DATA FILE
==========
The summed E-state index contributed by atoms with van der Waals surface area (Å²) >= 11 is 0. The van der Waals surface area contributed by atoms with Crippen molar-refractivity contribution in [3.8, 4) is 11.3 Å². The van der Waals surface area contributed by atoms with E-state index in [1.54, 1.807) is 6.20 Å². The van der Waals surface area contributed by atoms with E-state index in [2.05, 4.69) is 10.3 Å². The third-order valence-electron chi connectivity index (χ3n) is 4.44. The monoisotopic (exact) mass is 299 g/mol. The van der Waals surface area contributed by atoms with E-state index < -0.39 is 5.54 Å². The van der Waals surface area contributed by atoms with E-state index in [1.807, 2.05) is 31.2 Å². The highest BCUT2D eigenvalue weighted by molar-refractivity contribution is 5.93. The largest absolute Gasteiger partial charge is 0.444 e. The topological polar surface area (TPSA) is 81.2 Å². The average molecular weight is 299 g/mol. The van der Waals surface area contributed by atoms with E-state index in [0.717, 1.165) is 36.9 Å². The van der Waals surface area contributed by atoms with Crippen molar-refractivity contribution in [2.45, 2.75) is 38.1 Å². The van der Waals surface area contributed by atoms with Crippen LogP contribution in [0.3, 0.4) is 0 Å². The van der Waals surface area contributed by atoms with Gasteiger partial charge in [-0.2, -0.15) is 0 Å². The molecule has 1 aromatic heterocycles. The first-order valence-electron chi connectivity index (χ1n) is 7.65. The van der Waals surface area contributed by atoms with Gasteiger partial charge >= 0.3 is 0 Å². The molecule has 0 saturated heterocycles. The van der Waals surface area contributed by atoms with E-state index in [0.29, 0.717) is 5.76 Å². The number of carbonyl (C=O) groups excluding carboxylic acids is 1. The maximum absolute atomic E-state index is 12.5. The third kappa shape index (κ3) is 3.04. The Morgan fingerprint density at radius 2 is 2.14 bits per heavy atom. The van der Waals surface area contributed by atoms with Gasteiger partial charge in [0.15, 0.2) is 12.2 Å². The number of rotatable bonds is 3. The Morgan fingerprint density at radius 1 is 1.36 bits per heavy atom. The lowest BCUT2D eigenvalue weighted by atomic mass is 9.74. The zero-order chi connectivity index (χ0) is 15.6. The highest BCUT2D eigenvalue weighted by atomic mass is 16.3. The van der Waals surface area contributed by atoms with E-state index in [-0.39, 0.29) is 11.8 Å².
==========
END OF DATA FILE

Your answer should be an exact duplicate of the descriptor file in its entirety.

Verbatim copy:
The summed E-state index contributed by atoms with van der Waals surface area (Å²) >= 11 is 0. The van der Waals surface area contributed by atoms with Crippen molar-refractivity contribution in [3.8, 4) is 11.3 Å². The van der Waals surface area contributed by atoms with E-state index in [1.54, 1.807) is 6.20 Å². The van der Waals surface area contributed by atoms with E-state index in [2.05, 4.69) is 10.3 Å². The third-order valence-electron chi connectivity index (χ3n) is 4.44. The monoisotopic (exact) mass is 299 g/mol. The van der Waals surface area contributed by atoms with E-state index < -0.39 is 5.54 Å². The van der Waals surface area contributed by atoms with E-state index in [1.807, 2.05) is 31.2 Å². The highest BCUT2D eigenvalue weighted by molar-refractivity contribution is 5.93. The largest absolute Gasteiger partial charge is 0.444 e. The topological polar surface area (TPSA) is 81.2 Å². The average molecular weight is 299 g/mol. The van der Waals surface area contributed by atoms with E-state index in [0.717, 1.165) is 36.9 Å². The van der Waals surface area contributed by atoms with Crippen molar-refractivity contribution in [2.45, 2.75) is 38.1 Å². The van der Waals surface area contributed by atoms with Crippen LogP contribution in [0.3, 0.4) is 0 Å². The van der Waals surface area contributed by atoms with Gasteiger partial charge in [-0.2, -0.15) is 0 Å². The molecule has 1 aromatic heterocycles. The first-order valence-electron chi connectivity index (χ1n) is 7.65. The van der Waals surface area contributed by atoms with Gasteiger partial charge >= 0.3 is 0 Å². The molecule has 0 saturated heterocycles. The van der Waals surface area contributed by atoms with E-state index in [0.29, 0.717) is 5.76 Å². The number of carbonyl (C=O) groups excluding carboxylic acids is 1. The maximum absolute atomic E-state index is 12.5. The third kappa shape index (κ3) is 3.04. The Morgan fingerprint density at radius 2 is 2.14 bits per heavy atom. The van der Waals surface area contributed by atoms with Gasteiger partial charge in [0.15, 0.2) is 12.2 Å². The number of rotatable bonds is 3. The Morgan fingerprint density at radius 1 is 1.36 bits per heavy atom. The lowest BCUT2D eigenvalue weighted by atomic mass is 9.74. The zero-order chi connectivity index (χ0) is 15.6. The highest BCUT2D eigenvalue weighted by atomic mass is 16.3. The van der Waals surface area contributed by atoms with E-state index in [-0.39, 0.29) is 11.8 Å².